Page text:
From Publishers Weekly
Heraclitus famously noted that you can't step into the same river twice, and Hudson Valley author Busch (Geography of Home
) reaches this literal truth by swimming across nine different rivers—many once polluted beyond recognition—in order to "reclaim" them for personal and communal renewal. An avid swimmer, Busch resolved to swim across these rivers (with friends, in summer and during benevolent weather conditions) over the course of four years, despite repeated local admonitions not to go in the water: from the upper Hudson, where she resides, to the Delaware, Connecticut, Susquehanna, Monongahela, Cheat, Mississippi, Ohio and Current Rivers. Along the way she shares delightful lore about these important waterways, insinuating aspects of each river's particular history and beauty, such as that the Hudson was called "the river that flows two ways" by the local Algonquin; the Susquehanna is listed as the most polluted river; the Mississippi is the longest and most changing; while the Current in Missouri is the clearest. Busch enlists reflections from environmentalists and nature writers such as Edward Abbey and Thoreau, and taps into local organizations (e.g., Pete Seeger's) that claim that swimming in a river leads to a sense of stewardship. Busch's journey across these rivers becomes an elegant metaphor for life. (July)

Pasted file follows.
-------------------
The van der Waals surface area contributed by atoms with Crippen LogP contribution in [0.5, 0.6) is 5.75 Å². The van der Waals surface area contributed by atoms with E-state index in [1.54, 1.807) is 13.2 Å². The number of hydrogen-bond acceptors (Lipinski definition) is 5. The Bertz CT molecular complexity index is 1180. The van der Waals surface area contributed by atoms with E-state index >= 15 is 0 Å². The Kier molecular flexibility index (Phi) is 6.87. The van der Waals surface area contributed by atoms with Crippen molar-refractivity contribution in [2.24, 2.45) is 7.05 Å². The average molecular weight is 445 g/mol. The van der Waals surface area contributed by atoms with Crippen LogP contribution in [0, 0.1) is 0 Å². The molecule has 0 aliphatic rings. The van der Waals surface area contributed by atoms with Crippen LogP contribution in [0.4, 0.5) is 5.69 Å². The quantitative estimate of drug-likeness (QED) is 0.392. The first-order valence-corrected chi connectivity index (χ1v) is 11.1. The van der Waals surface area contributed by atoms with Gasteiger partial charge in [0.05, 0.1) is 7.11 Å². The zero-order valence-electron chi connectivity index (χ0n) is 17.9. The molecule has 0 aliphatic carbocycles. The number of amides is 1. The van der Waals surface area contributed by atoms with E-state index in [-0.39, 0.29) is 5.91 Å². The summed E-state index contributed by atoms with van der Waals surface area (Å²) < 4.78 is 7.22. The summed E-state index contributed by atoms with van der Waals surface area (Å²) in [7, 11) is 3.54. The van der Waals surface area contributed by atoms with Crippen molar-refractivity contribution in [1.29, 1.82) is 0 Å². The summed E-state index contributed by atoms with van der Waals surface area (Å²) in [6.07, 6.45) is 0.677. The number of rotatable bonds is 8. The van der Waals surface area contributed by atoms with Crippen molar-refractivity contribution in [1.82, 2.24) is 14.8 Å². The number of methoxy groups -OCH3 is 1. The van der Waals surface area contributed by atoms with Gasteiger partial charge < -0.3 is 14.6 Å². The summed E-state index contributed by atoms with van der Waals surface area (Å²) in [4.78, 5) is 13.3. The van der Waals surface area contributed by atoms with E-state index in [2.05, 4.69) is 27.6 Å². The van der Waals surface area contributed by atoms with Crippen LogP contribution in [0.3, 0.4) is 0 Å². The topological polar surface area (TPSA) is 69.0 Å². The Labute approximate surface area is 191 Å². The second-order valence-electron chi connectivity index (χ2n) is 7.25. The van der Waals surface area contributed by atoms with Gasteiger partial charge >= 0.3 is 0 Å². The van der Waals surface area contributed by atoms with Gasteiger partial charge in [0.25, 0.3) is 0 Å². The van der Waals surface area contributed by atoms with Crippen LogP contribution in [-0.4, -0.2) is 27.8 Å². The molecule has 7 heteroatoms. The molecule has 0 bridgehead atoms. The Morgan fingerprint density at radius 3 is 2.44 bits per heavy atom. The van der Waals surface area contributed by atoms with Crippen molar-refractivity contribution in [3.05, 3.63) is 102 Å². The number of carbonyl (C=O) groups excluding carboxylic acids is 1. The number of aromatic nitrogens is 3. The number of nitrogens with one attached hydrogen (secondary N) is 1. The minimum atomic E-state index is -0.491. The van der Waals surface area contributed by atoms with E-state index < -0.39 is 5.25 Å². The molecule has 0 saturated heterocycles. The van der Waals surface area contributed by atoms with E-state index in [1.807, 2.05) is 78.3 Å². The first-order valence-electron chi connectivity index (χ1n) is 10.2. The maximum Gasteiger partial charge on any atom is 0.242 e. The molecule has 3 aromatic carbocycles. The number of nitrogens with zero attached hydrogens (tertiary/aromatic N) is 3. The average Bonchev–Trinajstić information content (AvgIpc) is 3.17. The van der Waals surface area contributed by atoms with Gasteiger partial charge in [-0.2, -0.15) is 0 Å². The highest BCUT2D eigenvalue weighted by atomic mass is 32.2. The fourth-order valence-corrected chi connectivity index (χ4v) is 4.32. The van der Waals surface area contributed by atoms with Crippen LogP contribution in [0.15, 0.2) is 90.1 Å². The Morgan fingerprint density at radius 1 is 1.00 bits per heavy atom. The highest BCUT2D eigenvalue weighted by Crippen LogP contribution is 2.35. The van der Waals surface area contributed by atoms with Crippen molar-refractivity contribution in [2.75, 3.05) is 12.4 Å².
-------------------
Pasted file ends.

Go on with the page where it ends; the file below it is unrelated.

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Busch has the gift of seeing the world new, and here brings her contemplative intelligence to nature, chronicling her intimate involvement with rivers. Busch swam across the river she loves best, the Hudson, in August 2001, and somehow the tragic events that followed made it seem "essential to mark each summer after that with a river crossing." Not that Busch is interested in athletic feats. Instead, her immersions literally and figuratively in the Delaware, Connecticut, Susquehanna, Monongahela, Mississippi, and other rivers involve pondering each one's complex and telling history, particularly its "industrial archaeology." As Busch details the grave abuses rivers have sustained and profiles various river keepers, including the Hudson's most famous advocate, Pete Seeger, she recognizes that as "the damage arrives collectively, so too does recovery." Writing with a swimmer's economy, propulsion, and buoyancy, Busch muses with quietly thrilling originality and resonance over the profound metaphors and life lessons rivers embody. In all, a beautiful and gracefully enlightening book of riverine reflections. Donna SeamanCopyright © American Library Association. All rights reserved